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New data in the catalogue for January 2014: 2011 Census and Taxfiler

There's plenty of new data in the catalogue, including 2011 Taxfiler data, and our first semi-custom Census topic-based tabulations. No, unfortunately that doesn't mean custom geographies (yet). Just Census tables at smaller geographies than are available on the Statistics Canada website.

Date set for upcoming webinar on NHS and Taxfiler data: April 10, 2014

We've begun organising a webinar on NHS and Taxfiler data with a focus on income. It will be an opportunity to discuss emerging good practice with respect to measuring poverty, assessing NHS quality, working with small-area income data, and using Taxfiler tables. Date: Thursday, April 10, 2014.

Product Profile 2.3: Working with the NHS (and Census) - Part 2

In Part 2 of this Product Profile, we explain some of the issues associated with the voluntary nature of the NHS, and how to address them. We also show what some consortia have begun to do about NHS data quality, especially with respect to mapping the global non-response rate.

Product Profile 2.3: Working with the NHS (and Census) - Part 1

In Part 1 of this Product Profile, we explain some basic information about the 2011 NHS, (and 2011 Census while we're at it). First we provide descriptions of the standard geographies you're most likely to encounter with Census and NHS data.

Report on income inequality from the Social Planning Council of Hamilton

Sara Mayo at SPCH has recently published a report on income inequality in Hamilton, Ontario.  Here's a quote from the release:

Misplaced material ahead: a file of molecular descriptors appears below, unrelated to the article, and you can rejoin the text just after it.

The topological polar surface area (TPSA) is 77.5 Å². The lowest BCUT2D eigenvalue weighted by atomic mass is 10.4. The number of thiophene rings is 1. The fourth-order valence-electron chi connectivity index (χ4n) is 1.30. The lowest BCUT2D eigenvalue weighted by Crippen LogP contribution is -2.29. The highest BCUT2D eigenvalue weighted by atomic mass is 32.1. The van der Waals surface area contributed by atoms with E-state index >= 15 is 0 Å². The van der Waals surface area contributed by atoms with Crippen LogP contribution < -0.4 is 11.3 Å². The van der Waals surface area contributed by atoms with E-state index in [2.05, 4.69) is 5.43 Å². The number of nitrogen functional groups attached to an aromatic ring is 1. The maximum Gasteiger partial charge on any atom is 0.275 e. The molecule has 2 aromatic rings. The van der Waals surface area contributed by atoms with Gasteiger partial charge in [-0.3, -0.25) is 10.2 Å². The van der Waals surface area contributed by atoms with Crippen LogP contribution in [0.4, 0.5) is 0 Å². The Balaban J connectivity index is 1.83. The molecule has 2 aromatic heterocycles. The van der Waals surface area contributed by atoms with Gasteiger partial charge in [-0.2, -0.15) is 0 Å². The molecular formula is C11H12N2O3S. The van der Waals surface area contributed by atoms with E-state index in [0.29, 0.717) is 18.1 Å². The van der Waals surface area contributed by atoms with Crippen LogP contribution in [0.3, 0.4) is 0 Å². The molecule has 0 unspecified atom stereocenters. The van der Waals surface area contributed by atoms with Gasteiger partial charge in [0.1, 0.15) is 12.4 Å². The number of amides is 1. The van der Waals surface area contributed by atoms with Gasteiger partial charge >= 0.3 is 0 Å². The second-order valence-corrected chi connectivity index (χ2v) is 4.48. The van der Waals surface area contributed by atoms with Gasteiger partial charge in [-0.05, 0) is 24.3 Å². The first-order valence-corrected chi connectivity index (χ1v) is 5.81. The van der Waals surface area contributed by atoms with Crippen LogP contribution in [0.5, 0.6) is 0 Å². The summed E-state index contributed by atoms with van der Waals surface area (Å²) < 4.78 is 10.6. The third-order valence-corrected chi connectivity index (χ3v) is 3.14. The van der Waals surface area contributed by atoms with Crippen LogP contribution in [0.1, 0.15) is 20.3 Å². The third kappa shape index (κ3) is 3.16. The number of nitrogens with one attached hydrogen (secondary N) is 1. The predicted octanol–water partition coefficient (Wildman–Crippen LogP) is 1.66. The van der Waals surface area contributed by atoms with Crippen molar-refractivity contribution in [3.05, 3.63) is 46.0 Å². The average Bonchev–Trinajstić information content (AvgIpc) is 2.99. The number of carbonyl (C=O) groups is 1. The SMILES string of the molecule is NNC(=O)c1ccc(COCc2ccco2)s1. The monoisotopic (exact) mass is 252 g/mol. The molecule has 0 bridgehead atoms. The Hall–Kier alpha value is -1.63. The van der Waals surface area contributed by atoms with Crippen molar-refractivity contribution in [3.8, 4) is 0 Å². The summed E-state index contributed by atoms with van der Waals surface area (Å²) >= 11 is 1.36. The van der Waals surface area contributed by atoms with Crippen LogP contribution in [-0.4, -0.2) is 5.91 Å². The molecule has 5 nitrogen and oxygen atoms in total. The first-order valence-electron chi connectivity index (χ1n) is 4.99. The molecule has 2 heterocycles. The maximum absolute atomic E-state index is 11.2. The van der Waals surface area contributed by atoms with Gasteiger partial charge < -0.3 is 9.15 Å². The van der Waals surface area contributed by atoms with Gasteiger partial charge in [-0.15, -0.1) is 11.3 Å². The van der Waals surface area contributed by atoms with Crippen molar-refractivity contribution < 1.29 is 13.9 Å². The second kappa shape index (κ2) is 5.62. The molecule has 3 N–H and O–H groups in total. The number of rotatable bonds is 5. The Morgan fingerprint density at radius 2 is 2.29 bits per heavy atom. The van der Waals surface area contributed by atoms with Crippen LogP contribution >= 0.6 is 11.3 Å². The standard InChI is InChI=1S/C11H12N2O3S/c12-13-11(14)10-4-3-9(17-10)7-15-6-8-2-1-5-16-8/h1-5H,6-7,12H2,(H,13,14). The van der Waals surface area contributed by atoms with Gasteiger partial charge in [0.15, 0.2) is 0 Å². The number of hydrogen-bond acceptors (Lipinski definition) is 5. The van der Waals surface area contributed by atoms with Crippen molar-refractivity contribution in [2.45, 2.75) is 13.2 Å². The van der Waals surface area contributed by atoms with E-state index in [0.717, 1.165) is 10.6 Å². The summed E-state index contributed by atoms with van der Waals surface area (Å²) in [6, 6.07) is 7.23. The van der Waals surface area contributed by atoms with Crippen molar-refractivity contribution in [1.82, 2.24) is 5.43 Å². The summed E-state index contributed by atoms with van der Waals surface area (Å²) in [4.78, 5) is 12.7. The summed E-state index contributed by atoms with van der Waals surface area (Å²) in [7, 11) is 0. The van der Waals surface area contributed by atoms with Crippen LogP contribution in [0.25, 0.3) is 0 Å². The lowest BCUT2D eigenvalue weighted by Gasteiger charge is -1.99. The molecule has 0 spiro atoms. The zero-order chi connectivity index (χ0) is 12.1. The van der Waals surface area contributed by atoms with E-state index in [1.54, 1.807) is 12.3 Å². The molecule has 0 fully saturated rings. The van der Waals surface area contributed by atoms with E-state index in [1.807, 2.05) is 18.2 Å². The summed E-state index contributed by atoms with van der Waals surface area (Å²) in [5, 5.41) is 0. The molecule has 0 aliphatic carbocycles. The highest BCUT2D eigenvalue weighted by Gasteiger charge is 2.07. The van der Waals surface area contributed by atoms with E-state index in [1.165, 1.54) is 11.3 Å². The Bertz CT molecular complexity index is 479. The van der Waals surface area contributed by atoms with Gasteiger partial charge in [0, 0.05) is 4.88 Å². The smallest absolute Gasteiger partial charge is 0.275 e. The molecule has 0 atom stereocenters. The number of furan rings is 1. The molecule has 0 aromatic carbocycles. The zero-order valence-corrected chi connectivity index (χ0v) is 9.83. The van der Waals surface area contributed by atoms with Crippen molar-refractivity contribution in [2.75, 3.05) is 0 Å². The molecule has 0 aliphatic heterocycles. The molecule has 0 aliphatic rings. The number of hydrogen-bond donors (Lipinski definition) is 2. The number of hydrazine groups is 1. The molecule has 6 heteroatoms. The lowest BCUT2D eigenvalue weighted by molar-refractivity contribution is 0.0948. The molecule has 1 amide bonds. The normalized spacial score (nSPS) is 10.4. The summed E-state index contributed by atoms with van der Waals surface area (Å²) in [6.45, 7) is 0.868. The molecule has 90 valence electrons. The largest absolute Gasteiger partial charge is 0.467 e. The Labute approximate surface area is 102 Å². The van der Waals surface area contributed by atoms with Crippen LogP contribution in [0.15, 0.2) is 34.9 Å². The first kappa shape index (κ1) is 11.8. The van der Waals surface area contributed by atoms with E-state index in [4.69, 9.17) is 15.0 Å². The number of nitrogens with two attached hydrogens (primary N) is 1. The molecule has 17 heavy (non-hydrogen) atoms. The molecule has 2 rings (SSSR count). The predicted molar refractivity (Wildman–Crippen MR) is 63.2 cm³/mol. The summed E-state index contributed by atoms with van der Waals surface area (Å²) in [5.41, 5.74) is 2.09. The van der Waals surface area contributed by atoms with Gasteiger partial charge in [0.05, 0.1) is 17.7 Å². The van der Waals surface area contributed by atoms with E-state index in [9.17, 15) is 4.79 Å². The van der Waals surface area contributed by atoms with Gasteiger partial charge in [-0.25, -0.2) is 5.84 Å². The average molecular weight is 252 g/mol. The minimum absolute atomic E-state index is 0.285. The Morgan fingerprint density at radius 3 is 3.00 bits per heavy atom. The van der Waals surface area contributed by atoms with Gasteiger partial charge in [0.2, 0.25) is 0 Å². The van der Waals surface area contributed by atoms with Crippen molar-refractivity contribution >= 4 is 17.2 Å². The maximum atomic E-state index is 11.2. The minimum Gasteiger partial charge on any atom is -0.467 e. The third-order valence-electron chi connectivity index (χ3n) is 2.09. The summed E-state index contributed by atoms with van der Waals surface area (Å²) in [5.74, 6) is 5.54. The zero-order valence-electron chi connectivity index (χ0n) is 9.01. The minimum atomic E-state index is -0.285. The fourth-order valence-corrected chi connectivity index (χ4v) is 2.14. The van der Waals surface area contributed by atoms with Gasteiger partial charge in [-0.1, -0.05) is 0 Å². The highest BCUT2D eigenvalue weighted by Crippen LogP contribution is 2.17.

Even after inflation, the average income of the top 1% richest in the Hamilton Census Metropolitan area has grown by almost 50% since 1982, while the average income of the bottom 90% of taxfilers has grown by only 2% in this same period. For every dollar in new income in the Hamilton community in the last three decades, the top 1% have received 13 cents, while the bottom 90% have only shared 60 cents. Read more...

Product Profile 2.2: Taxfiler data (2010)

T1-derived datasets from the Income Statistics Division of Statistics Canada (known as Annual Estimates for Census Families and Individuals, or simply Taxfiler data) are an increasingly important source of Canada-wide small-area income data.

Have you used CDP data? Let us know how it went!

Have you used CDP data for analysis?  To publish something?  Because you love data?  Let us know.  We're seeking use cases of CDP data for three reasons:

1. It helps us understand which datasets are popular and useful in a way that surveys don't necessarily capture.

Working Poverty: Defining a Measure for the Community Data Program

The CDP team is working hard to draft our custom data orders for the National Household Survey and other surveys. The Urban Poverty Tables are always a key component of our order. In the past, we have requested poverty data by employment status and age.